David Project Mission Offers Diverse Views
Over the past year, I have worked as a student intern with an organization called the David Project, which focuses on Israel advocacy on college campuses through building friendships and relationships among various student groups and by sharing personal stories and narratives. Its goal is to develop an integrated and valued pro-Israel community.
During winter break, as the David Project intern from Michigan State University, I was invited to participate in “Israel Uncovered: Campus Leaders Mission,” a 10 day, all-expense paid trip to Israel. The mission brings Jewish and non-Jewish student leaders to Israel, giving them firsthand experience with Israel’s dynamic and complex society.
I met remarkable individuals, representing universities from across the Midwest — University of Michigan, Ohio State University, University of Cincinnati, Pennsylvania State University and University of Pittsburgh.
The 39 students on my bus came from different faith backgrounds, representing the religious and political diversity found on college campuses today.
My prior experiences in Israel had been with family or traveling with Jewish groups, so this trip was dramatically different. Along with the usual tourist stops, we visited many eclectic communities and learned about the struggles of the region from a variety of perspectives, including Israeli and Palestinian leaders representing diverse views of the small country they live in.
This experience altered my perspective of Israel because I could see Israel through the eyes of non-Jewish American college students. Each participant arrived with his or her own preconceived notions of what life in Israel was like, and they were very open about sharing their thoughts and beliefs.
Every day we were pushed to think differently and to examine our lives, feelings and ideologies. We were asked to consider how similar or different we were to the people living in Israel, and to try to see life from another’s perspective, putting ourselves into the shoes of an Israeli. This is what made the mission such a unique experience.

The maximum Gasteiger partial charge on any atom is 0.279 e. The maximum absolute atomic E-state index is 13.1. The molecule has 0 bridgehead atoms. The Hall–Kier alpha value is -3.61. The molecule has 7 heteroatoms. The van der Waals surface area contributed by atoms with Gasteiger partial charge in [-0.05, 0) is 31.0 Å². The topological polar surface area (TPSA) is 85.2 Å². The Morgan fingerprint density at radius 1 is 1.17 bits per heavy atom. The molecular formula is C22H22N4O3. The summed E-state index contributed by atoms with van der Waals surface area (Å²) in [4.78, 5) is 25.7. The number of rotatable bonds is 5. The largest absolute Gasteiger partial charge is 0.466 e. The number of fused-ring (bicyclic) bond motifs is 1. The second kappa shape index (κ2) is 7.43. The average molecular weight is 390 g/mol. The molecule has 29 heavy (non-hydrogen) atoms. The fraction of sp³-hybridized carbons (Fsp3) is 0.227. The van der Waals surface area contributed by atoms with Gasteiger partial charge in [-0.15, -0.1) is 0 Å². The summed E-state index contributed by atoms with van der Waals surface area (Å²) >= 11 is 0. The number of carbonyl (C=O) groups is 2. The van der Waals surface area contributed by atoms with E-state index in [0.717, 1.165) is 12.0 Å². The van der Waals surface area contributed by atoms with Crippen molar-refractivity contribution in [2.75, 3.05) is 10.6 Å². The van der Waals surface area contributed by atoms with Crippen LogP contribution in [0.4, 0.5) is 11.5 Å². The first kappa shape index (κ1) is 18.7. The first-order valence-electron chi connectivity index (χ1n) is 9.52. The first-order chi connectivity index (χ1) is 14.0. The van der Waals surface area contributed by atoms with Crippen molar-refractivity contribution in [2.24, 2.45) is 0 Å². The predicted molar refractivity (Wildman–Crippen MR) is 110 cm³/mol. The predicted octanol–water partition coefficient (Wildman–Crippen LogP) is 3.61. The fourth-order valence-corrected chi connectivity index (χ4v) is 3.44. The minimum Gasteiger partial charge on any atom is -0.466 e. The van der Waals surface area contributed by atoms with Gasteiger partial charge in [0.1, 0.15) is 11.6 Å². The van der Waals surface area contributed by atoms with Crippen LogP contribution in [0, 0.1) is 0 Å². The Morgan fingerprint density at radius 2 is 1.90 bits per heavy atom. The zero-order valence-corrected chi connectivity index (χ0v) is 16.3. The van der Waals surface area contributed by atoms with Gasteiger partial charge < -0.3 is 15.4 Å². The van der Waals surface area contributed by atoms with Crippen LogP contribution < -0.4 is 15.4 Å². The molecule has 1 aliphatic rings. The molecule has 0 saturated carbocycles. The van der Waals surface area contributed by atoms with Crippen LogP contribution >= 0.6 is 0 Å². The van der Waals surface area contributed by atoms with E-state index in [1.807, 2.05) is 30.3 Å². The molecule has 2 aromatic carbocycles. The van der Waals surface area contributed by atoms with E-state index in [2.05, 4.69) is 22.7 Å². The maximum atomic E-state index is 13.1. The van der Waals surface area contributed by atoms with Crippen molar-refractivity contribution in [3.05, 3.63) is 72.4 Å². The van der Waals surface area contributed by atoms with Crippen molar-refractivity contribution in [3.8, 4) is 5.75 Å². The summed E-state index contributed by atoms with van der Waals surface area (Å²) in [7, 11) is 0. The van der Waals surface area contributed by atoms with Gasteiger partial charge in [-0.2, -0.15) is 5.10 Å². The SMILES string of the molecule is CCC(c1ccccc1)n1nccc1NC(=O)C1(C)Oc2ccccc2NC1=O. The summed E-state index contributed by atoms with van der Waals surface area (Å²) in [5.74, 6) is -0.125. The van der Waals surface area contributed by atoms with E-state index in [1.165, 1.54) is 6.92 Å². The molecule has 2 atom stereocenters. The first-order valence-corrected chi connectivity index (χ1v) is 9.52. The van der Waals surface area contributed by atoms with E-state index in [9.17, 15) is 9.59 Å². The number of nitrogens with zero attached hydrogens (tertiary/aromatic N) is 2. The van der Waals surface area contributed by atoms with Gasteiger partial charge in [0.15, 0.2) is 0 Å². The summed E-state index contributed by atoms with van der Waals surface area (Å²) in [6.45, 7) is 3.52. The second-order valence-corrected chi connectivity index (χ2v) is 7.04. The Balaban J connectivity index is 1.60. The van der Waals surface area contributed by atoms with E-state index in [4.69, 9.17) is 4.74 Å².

The extraordinary speakers, our excellent tour guide, the staff and especially the “ordinary people” we met along the way helped us connect with the culture and develop a sense of what life in Israel is truly about.
A highlight for me was visiting Bethlehem, going to the Church of the Nativity and learning the city’s history. What affected me the most was listening to a Palestinian Authority representative.
Many of the people in the room became upset as he described their feelings of oppression and the lack of equal rights in the country. He went so far as to compare the actions of the Israeli army in the West Bank to the actions of Nazis during the Holocaust. As the grandson of Holocaust survivors, I didn’t believe that was an appropriate comparison, and I felt compelled to say so in our group setting that evening.
On the other hand, my eyes were also opened to how difficult life is for many Palestinians. I realized that without some sort of resolution to the current situation, too many people will continue to suffer — on both sides. It strengthened my conviction that for everyone’s sake, there needs to be peace in the region.
I joined the David Project Mission for the opportunity to return to Israel and share my knowledge of the country with my college peers. I left with a deeper understanding of the multiplicity of cultures that exists within such a tiny country and the continuing challenges of the region.
Ari Chesterman } jewish@edu writer
Ari Chesterman of Huntington Woods will be a junior at Michigan State University. He spent a gap year in Israel on the Young Judaea Year Course program.
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